In NETROOM v3.04, Supplemental Disk distribution dated "2-10-95," the password protected resource file NR.ZIP (679,271 KB) has an undocumented file; DPMSCLK.EXE (13,904 KB), "Cloaked DPMS Server v3.03". The file does not reveal support for any options or parameters when queried using the standard help option, DPMSCLK /? . This file is not unzipped by the NETROOM 3 SETUP.EXE program and does not install. There is no hint of the file's existence in the NETROOM 3 software manual[17] or any of the on-disk program documentation and human-readable files.[18] This final version of NETROOM as released basically ignored DPMS.

Helix licensed a version of Award Software's BIOS and developed cloaked system and video BIOSes which executed entirely in protected mode, reducing their real-mode memory footprint down to 8 KB (instead of 96 KB[7]) and used these as run-time BIOS in conjunction with their NETROOM memory manager.[5][13]

As part of their Multimedia Cloaking product, Helix provided cloaked versions of Logitech's MOUSE 6.33 driver, Microsoft's MSCDEX, and a home-grown disk cache to replace Microsoft's SmartDrive drivers.

There was also a product named Multimedia Stacker consisting of Stac's DPMS-enabled Stacker 4.01 with Helix's above suite of cloaked DOS utilities.

The Logitech DOS mouse driver since MouseWare 6.50 was enabled to take advantage of CLOAKING as well, thereby reducing the mouse driver's memory footprint visible to DOS applications from 27 KB to 1 KB.[5]

CLOAKING was also licensed to Symantec for their utility suite, to Corel for their CD Creator and Corel SCSI products, and to SMC Networks for their Ethernet drivers.

Novell's DPMS utility may not be used to temporarily disable DPMS with a DPMS [/]OFF command if those DPMS services are provided by CLOAKING instead of DPMS itself, because Helix's implementation will erroneously not only disallow new drivers to register with DPMS, but completely switch off DPMS services even for already loaded drivers, leading to a system crash.[5]


In 1993, Novell had announced plans to convert their resident workstation management utilities as well as their DOS network driver stacks (shells, redirectors and requestors) to use DPMS,[7] however, so far only the Personal NetWare server component had actually taken advantage of it.

In 1996, Novell introduced a new 32-bit DOS/Windows NetWare client (Client32) based on ODI32/NIOS, replacing the former 16-bit client based on ODI/VLM.[5] The NIOS (NetWare Input/Output System) client used techniques very similar to DPMS or Cloaking to relocate and run the code of the loaded NLMs (NetWare Loadable Modules) in protected mode and extended memory in order to reduce the conventional memory footprint of the network stack downto about 2 to 5 KB.[5]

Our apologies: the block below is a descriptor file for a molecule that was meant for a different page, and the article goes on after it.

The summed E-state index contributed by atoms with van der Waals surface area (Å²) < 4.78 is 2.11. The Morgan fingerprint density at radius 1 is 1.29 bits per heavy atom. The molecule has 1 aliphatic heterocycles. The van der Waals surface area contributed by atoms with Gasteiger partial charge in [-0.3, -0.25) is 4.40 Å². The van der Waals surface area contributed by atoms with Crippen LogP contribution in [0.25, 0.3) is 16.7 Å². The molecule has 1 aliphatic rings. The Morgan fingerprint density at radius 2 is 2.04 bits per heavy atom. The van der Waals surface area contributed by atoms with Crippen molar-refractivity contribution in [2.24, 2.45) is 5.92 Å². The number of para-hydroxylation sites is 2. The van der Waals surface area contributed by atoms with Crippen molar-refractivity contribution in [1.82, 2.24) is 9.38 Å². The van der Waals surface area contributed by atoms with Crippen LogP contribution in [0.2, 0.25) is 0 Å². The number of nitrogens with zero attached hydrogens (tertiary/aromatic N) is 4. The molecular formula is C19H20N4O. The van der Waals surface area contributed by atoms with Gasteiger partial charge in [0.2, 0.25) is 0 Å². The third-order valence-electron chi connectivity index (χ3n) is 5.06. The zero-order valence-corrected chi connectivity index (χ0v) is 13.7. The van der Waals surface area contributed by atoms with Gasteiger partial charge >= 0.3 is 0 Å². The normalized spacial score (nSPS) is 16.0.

NIOS neither required nor used DPMS or Cloaking directly, and it did not provide a generic interface which could be used by non-NLM modules, however, it was certainly inspired by the DPMS technology and it can coexist with both of them.

While Novell's Personal NetWare continues to be published unmodified as part of the DR-DOS suite by its newer owners Caldera, Lineo and DeviceLogics up to the present, Personal NetWare had been abandoned since 1995 within Novell itself. This led to the situation that Novell never published a PNW.NLM driver to support the Personal NetWare protocol under the newer 32-bit ODI32/NIOS stack, so that users of Personal NetWare, who could take advantage of the PNW server module's DPMS capabilities already, were ironically bound to continue to use the memory-consuming ODI/VLM 16-bit client with its PNW.VLM protocol driver.

See also[edit]


  1. ^ a b c Some early versions of DPMS could be loaded high, but this was deliberately defeated in later versions (by artificially letting the driver declare an impossible to satisfy amount of memory during initialization, so that the operating system could not load it high and had to leave it in conventional memory during initialization) for compatibility reasons. It could cause stability problems in some scenarios on 286 and 386 machines supporting chipset-level memory backfilling mechanisms.